Last week, The Stage published a piece I had written that followed a production on the London fringe – The Amber Trap at Theatre503, produced by all-female company Damsel Productions – from its genesis as a twinkle in the eye of writer Tabitha Mortiboy through to the final week.
It looked at the nuts and bolts of putting on a fringe show in which the budget was published and everyone involved, from the venue to the company, spoke honestly about the challenges faced. The piece was 2,500 words, but I would really have needed 10,000 to do justice to the story, and the individual stories, of everyone who was part of The Amber Trap.
But here are just a few things that following the production has made me think about:
1. We can’t go on thinking it is normal for young companies to make theatre this way. It is not sustainable. It is not good for the art or people’s mental health, and it does nothing for equality or opportunity.
2. Transparency. Transparency. Transparency. Everyone was prepared to be honest with me and sometimes it hurt and made them vulnerable. Particularly in the period after the press night when it looked as if Damsel might end up losing money on the show. But that is in part because the industry’s culture is so secretive about the real nature of the deals, the fudges, the harsh realities of how theatre is made and how much it actually costs. We need to talk about it much more openly and widely. Publishing the budget of a show should not be seen as radical. Publishing your hire deal on your theatre website – as Theatre503 does – should be the norm, not the exception. We should not hide the costs, financial and emotional, of making theatre, or forget that while The Amber Trap had a happy ending, not all fringe shows do, and some are still paying off the debts years later.
3. The piece was headlined online: Against the Odds. Quite honestly, I am astonished that anything ever gets made at all – and it wouldn’t if not for the stamina, dedication and high levels of self-exploitation of all those involved. The very people who instigated the project – director Hannah Hauer-King and producer Kitty Wordsworth – who had put years of work into it, and raised the money to do it, were also the people who would end up foregoing any fee in the event of financial shortfall. It raises questions around who can afford to make theatre and who is excluded by the financial constraints. What brilliant work fails to see the light of day because brilliant artists simply cannot afford the risk? See the thread on twitter from @Katwoods79 for more on this.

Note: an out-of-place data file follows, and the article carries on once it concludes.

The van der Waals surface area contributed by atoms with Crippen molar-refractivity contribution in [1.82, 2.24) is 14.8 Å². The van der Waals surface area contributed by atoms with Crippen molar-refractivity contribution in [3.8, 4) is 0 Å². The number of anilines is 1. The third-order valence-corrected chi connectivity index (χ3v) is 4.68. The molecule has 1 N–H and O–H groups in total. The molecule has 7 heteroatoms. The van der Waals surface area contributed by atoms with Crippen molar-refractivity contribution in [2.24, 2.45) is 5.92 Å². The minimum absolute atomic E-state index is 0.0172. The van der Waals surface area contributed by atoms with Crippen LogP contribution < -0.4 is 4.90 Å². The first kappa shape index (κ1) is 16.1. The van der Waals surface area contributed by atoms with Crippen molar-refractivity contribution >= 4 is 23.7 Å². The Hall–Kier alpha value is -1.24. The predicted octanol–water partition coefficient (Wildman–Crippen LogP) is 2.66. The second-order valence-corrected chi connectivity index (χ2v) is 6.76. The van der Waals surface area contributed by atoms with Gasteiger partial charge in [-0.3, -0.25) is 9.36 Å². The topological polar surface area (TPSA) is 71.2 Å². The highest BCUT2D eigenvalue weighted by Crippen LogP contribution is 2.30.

4. The financial costs are astronomical: around £39,000 in the case of The Amber Trap. For a show on the fringe! Theatre503’s economic model and own lack of funding means that it cannot charge less. But why is our funding system so skewed that it is those at the beginning of their careers who must bear all the risk? The ecology is broken, and the funding system plays a large part in that.
5. I have been around a very long time and have followed the journey of other productions in other contexts, so I had some sense of what it takes to put on a show. But every critic should do this. Critics, of course, can review only what we see on stage, not the fact that you know someone is working three jobs while also trying to raise £39,000 to get the show on. But it is good to understand the process and I think it is humbling and helps to concentrate our minds and remind us that the 80 minutes spent in the theatre and the time spent writing the review are nothing compared with the blood, sweat and tears that went into making the show.
6. Star ratings. I have written about this before and no doubt will again, but star ratings and the way those marketing theatre are in thrall to them, is damaging. The Amber Trap was an impressive, groundbreaking show, and there was some thoughtful writing around it, but what it didn’t have was the four and five-star ratings that can be plastered across marketing material to sell tickets. Theatre needs to wean itself off of the drug of star ratings. Theatres should get together and call a moratorium on them. Maybe then theatregoers will actually read the reviews and not just look at the ratings.
7. In the piece, designer Jasmine Swan talks about how every time she works on the fringe she feels “she has to make a miracle happen”. Every fringe show is a miracle. But our theatre culture shouldn’t be relying on miracles.
Lyn Gardner is associate editor of The Stage. Read her latest column every Monday at: thestage.co.uk/columns/gardner